By now, everyone knows of Bradley’s defensive exploits, but his shooting of late has been downright Ray Allen-esque. That’s not to say Bradley is a clone of the man he’s replaced in the starting lineup, but his 17 points on 6-of-9 shooting against the Knicks — including 5-of-6 from long distance — can’t be ignored.
In 15 games since joining Rajon Rondo, Paul Pierce, Brandon Bass and Kevin Garnett in the first five on March 25 (with the exception of an 87-86 loss to the Spurs), Bradley is averaging 14.2 points while shooting 53.1 percent from the field (86-162 FG), 56.7 percent from beyond the arc (17-30 3P) and 85.7 percent from the line (24-28 FT). He’s reached double figures in 11 of those 15 games, including the last four.
|Glen Davis to join Zach Randolph, Stephen Jackson and other NBA players in Baton Rouge Pro-Am Classic||09.07.11 at 1:48 pm ET|
While plenty of hype appropriately surrounds the two-week Impact Basketball Competitive Training Series — which includes Celtics Jermaine O’Neal and Avery Bradley among 40 NBA players already committed — free agent forward Glen Davis will be competing against some stellar competition of his own, at a more unlikely location.
Big Baby will join Louisiana State University alumni Marcus Thornton (a restricted free agent), Anthony Randolph (Timberwolves) and Ronald Dupree (D-League’s Utah Flash) as well as a host of other NBA talents in the Baton Rouge Pro-Am Classic on Saturday and Sunday.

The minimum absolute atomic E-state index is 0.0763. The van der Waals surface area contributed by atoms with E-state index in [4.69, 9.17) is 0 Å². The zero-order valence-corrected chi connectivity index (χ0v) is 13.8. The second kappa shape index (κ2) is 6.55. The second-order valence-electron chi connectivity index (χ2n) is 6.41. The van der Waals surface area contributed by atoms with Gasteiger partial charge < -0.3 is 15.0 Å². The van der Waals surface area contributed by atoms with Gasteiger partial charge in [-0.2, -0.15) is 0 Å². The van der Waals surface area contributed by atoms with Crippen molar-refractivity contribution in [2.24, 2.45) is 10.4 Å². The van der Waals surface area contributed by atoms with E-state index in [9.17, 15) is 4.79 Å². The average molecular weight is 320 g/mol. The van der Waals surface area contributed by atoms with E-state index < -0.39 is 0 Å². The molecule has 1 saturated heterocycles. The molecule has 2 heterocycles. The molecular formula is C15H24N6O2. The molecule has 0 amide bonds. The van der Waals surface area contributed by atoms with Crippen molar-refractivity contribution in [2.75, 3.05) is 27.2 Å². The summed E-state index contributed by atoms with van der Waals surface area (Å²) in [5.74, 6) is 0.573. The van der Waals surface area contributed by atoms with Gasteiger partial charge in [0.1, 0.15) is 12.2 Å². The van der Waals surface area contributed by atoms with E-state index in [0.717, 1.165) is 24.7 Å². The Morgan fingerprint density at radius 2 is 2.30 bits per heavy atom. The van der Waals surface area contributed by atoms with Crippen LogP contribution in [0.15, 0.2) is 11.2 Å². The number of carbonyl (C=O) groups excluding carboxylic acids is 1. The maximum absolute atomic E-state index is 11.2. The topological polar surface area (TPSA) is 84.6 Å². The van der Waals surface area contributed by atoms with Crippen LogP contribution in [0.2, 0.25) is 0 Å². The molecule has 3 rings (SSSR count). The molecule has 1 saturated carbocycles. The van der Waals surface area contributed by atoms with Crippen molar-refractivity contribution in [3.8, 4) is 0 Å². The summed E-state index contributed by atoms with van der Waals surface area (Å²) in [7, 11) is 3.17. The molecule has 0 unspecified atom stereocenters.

Grizzlies O.J. Mayo and Zach Randolph, Bucks swingman Stephen Jackson and retired four-time NBA All-Star Anfernee “Penny” Hardaway are also expected to participate in the tournament, scheduled to tip off at 9 a.m. on the Baton Rouge Community College campus. Proceeds from the $5 to $15 tickets will benefit the BRCC men’s and women’s basketball programs.
Of course, Davis is among many other Celtics who have trained with Impact Basketball over the years — including Paul Pierce, Kevin Garnett and Rajon Rondo. That “Lockout League” is scheduled to begin on Sept. 12, so Davis would be available to play in Las Vegas, too. Perhaps he could catch a ride with Randolph and Jackson, who like O’Neal and Bradley are among the 40 players already committed.
Pierce is slated to play alongside fellow University of Kansas alumni in the now sold out Legends of the Phog exhibition on Sept. 24, the day after the Lockout League’s scheduled championship game. Likewise, Rondo is committed to appear at Red Bull’s King of the Rock 1-on-1 basketball tournament on Alcatraz Sept. 24 — so he and Pierce may also be available to participate in Las Vegas.